BioShock Infinite VGA Graphics Benchmark performance test

Game reviews 126 Page 7 of 8 Published by


DX11 - Frametime performance

Frame Based Game Experience (stutter) Analysis

Lately there have been some new measurement introduced, latency measurements or what i like to call frame experience measurements. When you record a certain number of seconds of a recording whilst tracking the number of frames within a set time, then output that in a graph and then zoom in, then you can see the turnaround time for the GPU. Basically the time it takes to render one frame can be monitored and tagged with a number, this is latency. One frame can take say 17ms. A colleague website discovered a while ago that there were some latency discrepancies in-between NVIDIA and AMD graphics cards with results being worse for AMD, especially in multi-GPU solutions. Now FRAPS might not be the best tool to emasure this with, but it's indicative enough to use it. There is another problem with latency measurements, the vast majority of people doesn't like it, or simply do not understand it. Our forum reader base seems to really love this measurement, however when I asked some generic end users they just simply do not have a clue on how to interpret the charts based on latency measurements. 

What do these measurements show ?

But basically what these measurements show are anomalies like small glitches and stutters that you can sometimes (and please do read that well, sometimes) see on screen. Below I like to run through a couple of titles with you. Mind you that Average FPS matters more then frametime measurements. It's just an additional page or two of information that from now on we'll be serving you.


Above GeForce GTX Titan


Above Radeon HD 7970 GHz (Hyper-threading off)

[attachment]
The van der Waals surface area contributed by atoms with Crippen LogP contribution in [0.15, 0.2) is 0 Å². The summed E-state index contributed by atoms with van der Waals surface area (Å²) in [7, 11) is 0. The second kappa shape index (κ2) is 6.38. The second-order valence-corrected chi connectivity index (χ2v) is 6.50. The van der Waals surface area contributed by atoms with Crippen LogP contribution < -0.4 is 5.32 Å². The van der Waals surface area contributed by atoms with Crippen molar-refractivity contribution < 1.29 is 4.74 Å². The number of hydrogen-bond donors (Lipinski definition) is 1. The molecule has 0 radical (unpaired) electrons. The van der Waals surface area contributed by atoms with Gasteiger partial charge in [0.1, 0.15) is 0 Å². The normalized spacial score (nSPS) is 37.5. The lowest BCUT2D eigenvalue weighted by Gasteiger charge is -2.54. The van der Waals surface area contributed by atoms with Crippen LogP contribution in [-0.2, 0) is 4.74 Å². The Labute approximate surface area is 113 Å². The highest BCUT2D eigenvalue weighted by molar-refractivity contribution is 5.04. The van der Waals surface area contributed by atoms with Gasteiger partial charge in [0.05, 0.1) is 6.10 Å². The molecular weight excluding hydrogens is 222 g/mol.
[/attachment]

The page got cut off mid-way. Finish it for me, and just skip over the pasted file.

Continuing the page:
Above Radeon HD 7950 (Hyper-threading on)

So what are we looking at ? Above we recorded 30 seconds of the Bioshock Infinite benchmark. The upper chart shows GeForce GTX Titan, the lower ones  the Radeon HD 7970 GHZ (with Hyper-threading disabled) and then a R7950 with HT enabled). There was some discussion that this measurement with hyper-threading enabled would result into more stutters. Hence we included a test with HT disabled. That apparently really doesn't make much of a difference. So each frame is recorded and FRAPS outs as Latency, e.g. the time it takes to render one frame. Now if the GPU has an issue or if there is something going on in the PC, the stuff that you see on screen could results in a stutter or glitch. Now in these charts if you see a spike, then the latency to draw a frame or multiple frames will go up dramatically. Also if a card is rendering slower, latency obviously will go up as it takes more time to render a frame. The reality is that spikes from say 30ms up to 40ms you probably will not even notice, 50ms and above start becoming troublesome and can be considered a low framerate, or glitch, stutter.

That effect translates to what you see on your monitor. A spike could mean a glitch or stutter that you see on your monitor for a fraction for a second (or repeatedly). For NVIDIA we see an absolutely flawless and smooth result, AMD has a little bit more going on. Still, it's hard to detect on the monitor alright.


Above GeForce GTX 690 (2 GPU)

Above Radeon HD 6990 (2 GPUs)

I probably will stop using FRAPS with multi-GPU cards completely, there's a lot going on at AMDs side that is too hard too explain really. I included the results based on the fact that you guys want to see these. But for multi-GPU really, my advise is to ignore this. In the future we'll move towards FCAT benchmarking which will show a lot more in-depth and more reliable.

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